Ok, I may have to stop driving and listening to news, even the “feel good human interest” news stories. In fact, two of those that I’ve heard in the last week had me driving down the road shouting, “NO, NO, NO, NO!”
The first was a news story that a clerk in a chain pharmacy was found helping a customer who was blind do his shopping. Really? That’s news? Now don’t get me wrong, I have no problem with what this employee did. But is that seriously deserving of a news story? Have we as a society really sunk so low that someone who is paid to do customer service, and actually does that, is a hero worthy of a national news report?
The second story came this morning, and rose my ire even more. The audio portion of a video that has gone viral was played on the radio. Apparently in this clip a girl who was identified as a cheerleader and very beautiful took a large cookie to a student with autism and on the cookie it was written, “Will you go to the Prom with me?” One can hear the excitement in the young man’s voice as he read the message and responded with a jubilant “YES!”. The radio host went on to ask what was it about a girl who is so beautiful and had so much going for her that made her want to ask a student with special needs to be her date?
I almost had to pull over to vent without hitting anyone!
Why do we have to emphasize the difference between the two students – and that one is beautiful and has it all together (or so it looks) and the other who has more obvious needs. Is it so impossible to think that perhaps this girl has a heart and has actually developed a friendship with this male student? Might she enjoy spending time with him? Maybe I am just brain washed from being married twenty plus years to someone who would be considered a “special needs student” in today’s systems. And I am proud to say some of the people I most have enjoyed spending time with through my life are friends who the world labels as “Special Needs.”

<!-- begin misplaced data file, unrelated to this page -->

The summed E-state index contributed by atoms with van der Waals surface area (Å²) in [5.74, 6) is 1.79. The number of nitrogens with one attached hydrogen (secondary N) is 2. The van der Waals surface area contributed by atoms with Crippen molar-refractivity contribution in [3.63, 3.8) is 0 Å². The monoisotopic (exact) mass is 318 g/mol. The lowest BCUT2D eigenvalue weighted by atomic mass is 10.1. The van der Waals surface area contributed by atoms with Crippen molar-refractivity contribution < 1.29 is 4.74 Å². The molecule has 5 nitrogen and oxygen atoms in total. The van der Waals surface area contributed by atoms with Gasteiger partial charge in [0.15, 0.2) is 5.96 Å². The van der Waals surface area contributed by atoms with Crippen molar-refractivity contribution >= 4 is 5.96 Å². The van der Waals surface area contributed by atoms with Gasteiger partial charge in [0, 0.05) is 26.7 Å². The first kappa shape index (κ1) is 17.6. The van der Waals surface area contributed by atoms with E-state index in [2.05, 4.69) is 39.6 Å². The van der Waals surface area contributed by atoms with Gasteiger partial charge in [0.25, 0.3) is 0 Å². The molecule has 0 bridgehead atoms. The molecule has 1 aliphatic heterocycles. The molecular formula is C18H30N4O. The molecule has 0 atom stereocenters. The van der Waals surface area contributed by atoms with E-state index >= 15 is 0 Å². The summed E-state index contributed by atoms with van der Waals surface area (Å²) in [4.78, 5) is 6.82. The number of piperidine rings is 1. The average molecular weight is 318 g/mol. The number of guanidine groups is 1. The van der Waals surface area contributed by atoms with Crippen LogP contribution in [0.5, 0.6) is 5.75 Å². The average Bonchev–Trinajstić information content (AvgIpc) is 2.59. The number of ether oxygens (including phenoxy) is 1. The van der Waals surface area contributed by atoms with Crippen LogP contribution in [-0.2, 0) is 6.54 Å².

Yes, there is also the another possible side to this story. A mom of a student with special needs called in to the station and noted the rise in these types of stories and how they go viral so quickly. In her experience (a separate story) the typical girl who invited her son’s friend with special needs to the prom did it to achieve her 15 minute of fame – and then abandoned her “date” at the Prom. Oh may it not be so.
I appreciate that there are more news stories that paint people affected by disabilities and special needs in a positive light. I pray the story I heard this morning is legitimate and this girl finds she has the best prom date ever and thoroughly enjoys her time with her friend. Maybe I am just too simplistic, but can’t we all just treat one another with the honor, dignity and respect we each want to receive? Can we drop the labels and build bridges over the chasms of differences?
I know it won’t happen overnight, but maybe if each of us stop to think before forwarding a “heartwarming video or story” we may understand there is more than one side to every story (including the fact that I could be off base on what I share here).